2.1. Laser Irradiation Conditions

A Nd:YAP laser (wavelength: 1340 nm, LOBEL MEDICAL SAS, Les Roches de Condrieu, France) was used. The beam emission is the pulsed mode (5, 10, and 30 Hz) predefined and imposed by the manufacturer’s parameters. The pulse duration was 150 μs for all predetermined irradiation parameters. The laser apparatus was only able to deliver a pulse mode with a high peak output power per pulse. The output powers were predefined by the manufacturer and vary per second of irradiation from 0.9 W (2866 J/cm2 for 200 μm and 1120 J/cm2 for 320 μm fiber diameter) to 10 W (31847 J/cm2 for 200 μm and 12453 J/cm2 for 320 μm fiber diameter). The emitted power measured by a power meter (UP19K-15S, Gentec-EO, Québec, Canada) represented 90% of the displayed power. The predefined irradiation conditions are summarized in Tables 1 and 2, respectively, for the fiber diameter of 200 μm and 320 μm. To facilitate the understanding and the reproducibility of our experiences, only the output powers delivered per second for each irradiation condition (predefined by the manufacturer) will be considered in our study.


Setting parameter: GSetting parameter: DSetting parameter: C

30 Hz, 150 μs per pulse10 Hz, 150 μs per pulse5 Hz, 150 μs per pulse

G+:
(i) Average output power: 10 W (330 mJ per pulse)
(ii) Average of energy density per second: 31847 J/cm2
D+:
(i) Average output power: 4 W (400 mJ per pulse)
(ii) Average of energy density per second: 12739 J/cm2
C+:
(i) Average output power: 1.8 W (400 mJ per pulse)
(ii) Average of energy density per second: 5732 J/cm2

G0:
(i) Average output power: 7.5 W (250 mJ per pulse)
(ii) Average of energy density per second: 23885 J/cm2
D0:
(i) Average output power: 3 W (300 mJ per pulse)
(ii) Average of energy density per second: 9554 J/cm2
C0:
(i) Average output power: 1.4 W (280 mJ per pulse)
(ii) Average of energy density per second: 4458 J/cm2

G−:
(i) Average output power: 5 W (160 mJ per pulse)
(ii) Average of energy density per second: 15923 J/cm2
D−:
(i) Average output power: 2 W (200 mJ per pulse)
(ii) Average of energy density per second: 6369 J/cm2
C−:
(i) Average output power: 0.9 W (330 mJ per pulse)
(ii) Average of energy density per second: 2866 J/cm2


Setting parameter: G Setting parameter: D Setting parameter: C

30 Hz, 150 μs per pulse10 Hz, 150 μs per pulse5 Hz, 150 μs per pulse

G+:
(i) 330 mJ (10 W)
(ii) 12453 J/cm2
D+:
(i) 400 mJ (4 W)
(ii) 4981 J/cm2·sec
C+:
(i) 360 mJ (1.8 W)
(ii) 2241 J/cm2

G0:
(i) 250 mJ (7.5 W)
(ii) 9340 J/cm2
D0:
(i) 300 mJ (3 W)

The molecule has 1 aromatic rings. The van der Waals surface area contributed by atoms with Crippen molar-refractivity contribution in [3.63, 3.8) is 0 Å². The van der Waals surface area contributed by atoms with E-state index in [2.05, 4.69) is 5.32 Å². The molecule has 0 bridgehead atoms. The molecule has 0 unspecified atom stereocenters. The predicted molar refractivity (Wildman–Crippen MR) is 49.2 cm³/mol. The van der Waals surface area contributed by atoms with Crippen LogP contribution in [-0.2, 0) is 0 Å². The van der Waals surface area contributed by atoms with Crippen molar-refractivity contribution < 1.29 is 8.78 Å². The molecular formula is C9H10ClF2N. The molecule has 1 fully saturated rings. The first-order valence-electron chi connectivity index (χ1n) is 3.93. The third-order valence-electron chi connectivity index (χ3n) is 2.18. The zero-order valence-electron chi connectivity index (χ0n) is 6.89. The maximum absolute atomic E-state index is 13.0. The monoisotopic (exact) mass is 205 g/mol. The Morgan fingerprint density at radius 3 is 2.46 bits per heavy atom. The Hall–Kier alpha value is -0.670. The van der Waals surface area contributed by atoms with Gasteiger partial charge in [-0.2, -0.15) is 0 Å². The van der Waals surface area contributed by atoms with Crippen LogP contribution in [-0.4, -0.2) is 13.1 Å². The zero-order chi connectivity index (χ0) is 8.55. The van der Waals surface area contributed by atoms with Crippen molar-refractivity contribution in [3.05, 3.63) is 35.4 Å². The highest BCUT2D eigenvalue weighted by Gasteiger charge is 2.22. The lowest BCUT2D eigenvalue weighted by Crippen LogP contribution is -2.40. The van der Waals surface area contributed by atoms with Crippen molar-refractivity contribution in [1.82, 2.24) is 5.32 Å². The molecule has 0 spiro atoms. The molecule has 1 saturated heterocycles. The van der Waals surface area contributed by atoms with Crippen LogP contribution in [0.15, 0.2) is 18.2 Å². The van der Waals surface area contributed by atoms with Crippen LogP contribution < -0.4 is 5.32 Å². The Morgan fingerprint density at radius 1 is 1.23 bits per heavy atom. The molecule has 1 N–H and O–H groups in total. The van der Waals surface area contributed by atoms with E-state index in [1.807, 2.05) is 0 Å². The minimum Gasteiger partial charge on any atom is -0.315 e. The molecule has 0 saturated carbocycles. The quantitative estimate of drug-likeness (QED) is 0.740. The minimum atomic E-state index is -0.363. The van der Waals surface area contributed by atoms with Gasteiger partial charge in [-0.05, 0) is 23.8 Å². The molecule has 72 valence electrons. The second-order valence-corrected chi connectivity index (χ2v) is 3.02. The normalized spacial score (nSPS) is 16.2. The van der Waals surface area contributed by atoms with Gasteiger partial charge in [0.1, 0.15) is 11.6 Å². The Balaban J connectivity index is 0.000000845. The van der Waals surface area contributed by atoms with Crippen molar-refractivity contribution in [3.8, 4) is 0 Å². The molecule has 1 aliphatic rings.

(ii) 3736 J/cm2
C0:
(i) 280 mJ (1.4 W)
(ii) 1743 J/cm2

G−:
(i) 160 mJ (5 W)
(ii) 6226 J/cm2
D−:
(i) 200 mJ (2 W)
(ii) 2491 J/cm2
C−:
(i) 180 mJ (0.9 W)
(ii) 1120 J/cm2

2.2. Experimental Setup for Temperature Rise Measurements during Laser Irradiation

We followed the setup of protocols used in previous studies for the measurements of temperature increase during laser irradiation [9, 10]. The external root surfaces were covered by thermoconductor paste (Warme Leitpaste WPN 10; Austerlitz Electronic, Nuremberg, Germany) to ensure optimal contact and maximal thermal conduction between the sensor tip of the thermocouple probe and the root surface. The thermal conductivity of the paste was 0.4 cal s−1m−1K−1, which was comparable to the thermal conductivity of soft tissues (0.2–0.5 cal s−1m−1K−1) depending on hydration [11].

Each root was closely rounded by 2 probes of a K-type thermocouple (K-type thermocouples HH806AWE Omega, Manchester, UK) with a precision of 0.01°C. One of the probes was located at 1 mm from the apex and the other at 5 mm from the cervical level. Each root was immerged into a 37°C bath keeping the cervical area above the waterline as to keep water out of the canal. The increases of temperatures caused by the irradiation of the root canal walls were then recorded and analyzed. Canal irradiation was accomplished with a circular and retrograde movement from the apex until the cervical part of the canal during 10 seconds with an axial speed of 1 mm/s. Each irradiation was done in a canal irrigated continuously with 2.25% NaOCl solution. Six records were repeated for each irradiation parameter.

Temperature measurement was performed after seeing the baseline level of temperature of root surface stable during 30 s. Temperature rise was recorded every second for 180 seconds after the end of the irradiation. Temperature increases were calculated as the difference between the highest recorded temperatures at the root surface and that recorded as baseline (room temperatures = ):   . We did a minimum of 5 records for each irradiation condition.

The mean and the standard deviation of recorded temperatures for each irradiation condition were calculated. Normality tests were performed using the Kolmogorov Smirnov (KS) test.

3. Results

Whatever the output power used, the temperature rise after any irradiation condition needed more than 150 seconds to get back to its baseline level.

The KS normality test and Wilcoxon Signed Rank Test ( value, two-tailed) showed that all groups passed normality test and correspond to Gaussian Approximation (alpha = 0.05; KS distance = 0.1788; value > 0.10). One-way ANOVA and post hoc tests (Newman-Keuls Multiple Comparison Test, ) showed significant difference between all groups ( value < 0.0001; 412; squared 0.9924). In groups using a fiber of 320 μm as diameter, the statistical difference is not significant between the means of the groups using the energy densities of 1120 J/cm2 and 1743 J/cm2. Also, for the groups using a fiber of 200 μm as diameter, the statistical difference is not significant between the means of groups using the energy densities, 2866 J/cm2 and 4458 J/cm2, and between means of the energy densities of 9554 J/cm2 and 6369 J/cm2.